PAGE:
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If it's not being done, it's not obvious

I was two months into serving as the board chair when I met with a perspective board member at a coffee shop. He had declined joining the board a mere month before I became the chair and I'd heard such wonderful things about this prospect, I was determined to turn his no around.

After a few minutes of getting-to-know-you pleasantries, he pointedly asked, "What's your vision for the organization?"

I had been dealing with a few emergency situations since stepping into the role of Board Chair and felt utterly unprepared to answer the question.

I bought myself a little more time to think, "That's a really great question. " I responded, then took a deep breath to regain my composure and began by explaining my thinking.

"In our fifty-year history, the organization has always been run by a visionary and charismatic leader. And that worked for us for a while. But things have been changing a lot. And that model doesn't seem to match our current needs. At the same time, we were built by a community of 600 volunteers from around the world working together to turn a dream into reality. My vision for the future is that we bring the collective effort it took to build in the first place into the 21st century. I don't know exactly what we need to do to thrive given the challenges we are facing, but I believe as a community we can figure that out. So my vision is for us to be guided into the next 50 years through collective and shared leadership."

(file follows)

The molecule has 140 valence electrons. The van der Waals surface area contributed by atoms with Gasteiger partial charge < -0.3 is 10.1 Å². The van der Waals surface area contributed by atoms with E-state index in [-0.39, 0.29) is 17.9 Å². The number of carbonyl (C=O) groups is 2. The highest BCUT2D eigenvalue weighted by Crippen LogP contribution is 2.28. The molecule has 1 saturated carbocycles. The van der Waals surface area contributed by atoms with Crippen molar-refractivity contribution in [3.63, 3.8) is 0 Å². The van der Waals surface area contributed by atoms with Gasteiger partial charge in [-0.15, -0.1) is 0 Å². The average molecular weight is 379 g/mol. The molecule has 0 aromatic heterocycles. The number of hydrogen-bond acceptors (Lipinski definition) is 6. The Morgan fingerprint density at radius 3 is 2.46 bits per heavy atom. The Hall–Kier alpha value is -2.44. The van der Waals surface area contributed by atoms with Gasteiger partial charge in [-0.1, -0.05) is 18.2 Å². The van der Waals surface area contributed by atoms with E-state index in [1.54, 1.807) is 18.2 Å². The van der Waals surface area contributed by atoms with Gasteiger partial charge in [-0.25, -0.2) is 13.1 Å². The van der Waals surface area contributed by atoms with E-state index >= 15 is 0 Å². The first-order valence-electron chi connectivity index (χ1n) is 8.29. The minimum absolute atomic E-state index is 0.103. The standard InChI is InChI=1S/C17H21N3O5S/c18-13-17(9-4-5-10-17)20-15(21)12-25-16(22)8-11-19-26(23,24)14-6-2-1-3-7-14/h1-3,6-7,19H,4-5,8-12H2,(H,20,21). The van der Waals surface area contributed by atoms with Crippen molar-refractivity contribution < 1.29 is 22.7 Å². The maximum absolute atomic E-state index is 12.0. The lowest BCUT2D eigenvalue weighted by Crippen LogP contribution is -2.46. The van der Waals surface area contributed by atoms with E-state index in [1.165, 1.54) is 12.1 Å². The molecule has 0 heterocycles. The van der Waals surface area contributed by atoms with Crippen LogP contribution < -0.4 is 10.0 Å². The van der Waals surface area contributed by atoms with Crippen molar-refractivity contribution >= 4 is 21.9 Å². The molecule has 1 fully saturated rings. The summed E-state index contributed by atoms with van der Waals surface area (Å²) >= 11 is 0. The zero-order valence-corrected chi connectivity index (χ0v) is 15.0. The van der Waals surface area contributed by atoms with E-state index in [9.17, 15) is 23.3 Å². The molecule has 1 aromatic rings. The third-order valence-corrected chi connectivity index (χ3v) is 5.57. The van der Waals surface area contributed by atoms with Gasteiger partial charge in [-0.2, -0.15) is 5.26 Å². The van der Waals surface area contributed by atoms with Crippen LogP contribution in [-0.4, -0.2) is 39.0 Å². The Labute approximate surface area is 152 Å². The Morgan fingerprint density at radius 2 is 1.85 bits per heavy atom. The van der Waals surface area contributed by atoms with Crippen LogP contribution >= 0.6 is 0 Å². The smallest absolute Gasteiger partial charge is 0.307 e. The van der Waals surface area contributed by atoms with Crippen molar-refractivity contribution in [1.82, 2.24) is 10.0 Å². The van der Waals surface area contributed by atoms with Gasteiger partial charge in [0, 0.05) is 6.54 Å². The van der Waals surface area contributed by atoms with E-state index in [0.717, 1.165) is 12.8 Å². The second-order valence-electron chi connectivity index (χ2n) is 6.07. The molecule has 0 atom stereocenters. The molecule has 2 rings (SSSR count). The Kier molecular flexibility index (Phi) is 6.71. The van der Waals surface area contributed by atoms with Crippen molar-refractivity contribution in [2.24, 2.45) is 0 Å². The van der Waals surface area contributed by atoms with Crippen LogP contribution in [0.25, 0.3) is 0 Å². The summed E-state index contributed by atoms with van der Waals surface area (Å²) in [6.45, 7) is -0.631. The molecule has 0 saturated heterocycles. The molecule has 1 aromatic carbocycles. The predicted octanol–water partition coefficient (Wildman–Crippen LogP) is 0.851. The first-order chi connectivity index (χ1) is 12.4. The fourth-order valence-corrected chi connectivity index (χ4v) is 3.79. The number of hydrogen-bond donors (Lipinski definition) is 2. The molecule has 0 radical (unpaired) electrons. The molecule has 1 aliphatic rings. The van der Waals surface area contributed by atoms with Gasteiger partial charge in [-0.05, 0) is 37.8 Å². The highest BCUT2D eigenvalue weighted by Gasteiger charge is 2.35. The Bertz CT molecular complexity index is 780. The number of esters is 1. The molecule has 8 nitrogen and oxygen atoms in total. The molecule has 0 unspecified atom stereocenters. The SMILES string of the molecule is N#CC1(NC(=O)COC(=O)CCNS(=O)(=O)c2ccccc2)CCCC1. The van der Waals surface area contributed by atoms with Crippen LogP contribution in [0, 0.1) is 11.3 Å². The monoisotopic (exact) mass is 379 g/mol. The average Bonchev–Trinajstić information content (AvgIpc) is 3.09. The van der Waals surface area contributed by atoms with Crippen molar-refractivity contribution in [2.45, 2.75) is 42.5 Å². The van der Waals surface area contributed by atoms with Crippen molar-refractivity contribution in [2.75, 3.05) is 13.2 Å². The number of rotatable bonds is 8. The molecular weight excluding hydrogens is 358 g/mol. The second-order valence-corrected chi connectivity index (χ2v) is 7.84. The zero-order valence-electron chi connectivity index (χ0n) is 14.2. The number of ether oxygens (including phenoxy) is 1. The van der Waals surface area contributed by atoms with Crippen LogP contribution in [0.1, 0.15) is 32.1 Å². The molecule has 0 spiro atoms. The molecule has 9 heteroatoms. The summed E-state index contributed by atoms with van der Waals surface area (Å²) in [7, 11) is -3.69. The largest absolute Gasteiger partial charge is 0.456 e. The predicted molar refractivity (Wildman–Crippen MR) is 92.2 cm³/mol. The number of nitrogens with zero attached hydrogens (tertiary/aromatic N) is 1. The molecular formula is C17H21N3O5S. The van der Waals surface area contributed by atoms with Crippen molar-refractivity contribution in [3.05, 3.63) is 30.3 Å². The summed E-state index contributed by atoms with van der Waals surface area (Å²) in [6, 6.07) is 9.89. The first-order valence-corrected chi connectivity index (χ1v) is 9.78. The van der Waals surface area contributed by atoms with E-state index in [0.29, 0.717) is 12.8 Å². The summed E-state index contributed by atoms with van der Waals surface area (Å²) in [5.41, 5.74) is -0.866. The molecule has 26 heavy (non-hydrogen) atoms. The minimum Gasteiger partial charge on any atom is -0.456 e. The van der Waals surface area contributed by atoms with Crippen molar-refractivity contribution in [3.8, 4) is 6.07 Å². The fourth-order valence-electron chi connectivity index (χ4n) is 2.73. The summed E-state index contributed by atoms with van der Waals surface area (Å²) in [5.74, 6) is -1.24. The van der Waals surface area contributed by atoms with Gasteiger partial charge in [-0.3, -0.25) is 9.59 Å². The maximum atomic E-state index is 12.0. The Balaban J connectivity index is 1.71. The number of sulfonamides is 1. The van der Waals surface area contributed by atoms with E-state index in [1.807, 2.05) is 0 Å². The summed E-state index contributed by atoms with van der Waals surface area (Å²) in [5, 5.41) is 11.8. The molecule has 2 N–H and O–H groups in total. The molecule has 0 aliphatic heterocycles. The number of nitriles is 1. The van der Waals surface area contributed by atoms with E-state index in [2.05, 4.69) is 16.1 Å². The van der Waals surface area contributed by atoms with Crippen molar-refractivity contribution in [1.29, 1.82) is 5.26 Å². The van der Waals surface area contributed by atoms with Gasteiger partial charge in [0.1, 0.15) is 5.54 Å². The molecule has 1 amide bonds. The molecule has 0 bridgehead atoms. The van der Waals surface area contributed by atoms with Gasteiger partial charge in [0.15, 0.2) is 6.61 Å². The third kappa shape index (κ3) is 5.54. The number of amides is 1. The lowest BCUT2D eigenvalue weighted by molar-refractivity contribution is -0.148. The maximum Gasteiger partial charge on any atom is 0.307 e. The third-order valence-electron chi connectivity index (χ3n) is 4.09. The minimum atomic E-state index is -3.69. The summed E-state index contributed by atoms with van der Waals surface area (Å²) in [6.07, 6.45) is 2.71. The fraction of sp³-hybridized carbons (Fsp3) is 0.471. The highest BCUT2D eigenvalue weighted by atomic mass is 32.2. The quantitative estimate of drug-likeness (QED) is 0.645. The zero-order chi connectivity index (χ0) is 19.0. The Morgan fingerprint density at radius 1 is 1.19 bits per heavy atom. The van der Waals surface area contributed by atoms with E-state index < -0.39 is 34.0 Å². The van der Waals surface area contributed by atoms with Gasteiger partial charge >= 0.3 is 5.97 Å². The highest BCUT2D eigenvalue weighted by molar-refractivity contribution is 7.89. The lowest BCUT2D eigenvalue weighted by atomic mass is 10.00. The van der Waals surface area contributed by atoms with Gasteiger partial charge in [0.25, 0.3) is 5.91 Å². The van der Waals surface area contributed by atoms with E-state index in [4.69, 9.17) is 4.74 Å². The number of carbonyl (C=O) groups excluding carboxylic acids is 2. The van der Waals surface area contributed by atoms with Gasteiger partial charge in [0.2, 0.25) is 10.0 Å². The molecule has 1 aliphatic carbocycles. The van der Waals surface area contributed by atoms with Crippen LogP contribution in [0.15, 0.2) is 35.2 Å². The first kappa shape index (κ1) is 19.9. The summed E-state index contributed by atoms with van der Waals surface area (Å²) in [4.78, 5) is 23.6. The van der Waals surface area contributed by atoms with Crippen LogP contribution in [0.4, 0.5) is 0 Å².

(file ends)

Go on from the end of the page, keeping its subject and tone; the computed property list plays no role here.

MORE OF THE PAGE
At the time, a part of me felt like my answer was a cop out. Leaders are supposed to have enthralling, bold visions. And I worried he would see my answer as a sign I lacked the experience necessary to really guide the organization into the future. I wondered, did I just lose this perspective board member?

Fast forward three years later, I had finished my tenure as board chair. I was reflecting on all the things we had accomplished together during that time and came across my journals about this conversation in particular. There was no doubt, we had shifted into a model of collective and shared leadership. We were now a high functioning board, with brilliant ideas being shared and implemented.

I expressed my sense of accomplishment to a friend. "Isn't that kinda obvious?" He said in response. "I mean, aren't Non-profit boards supposed to be that way?"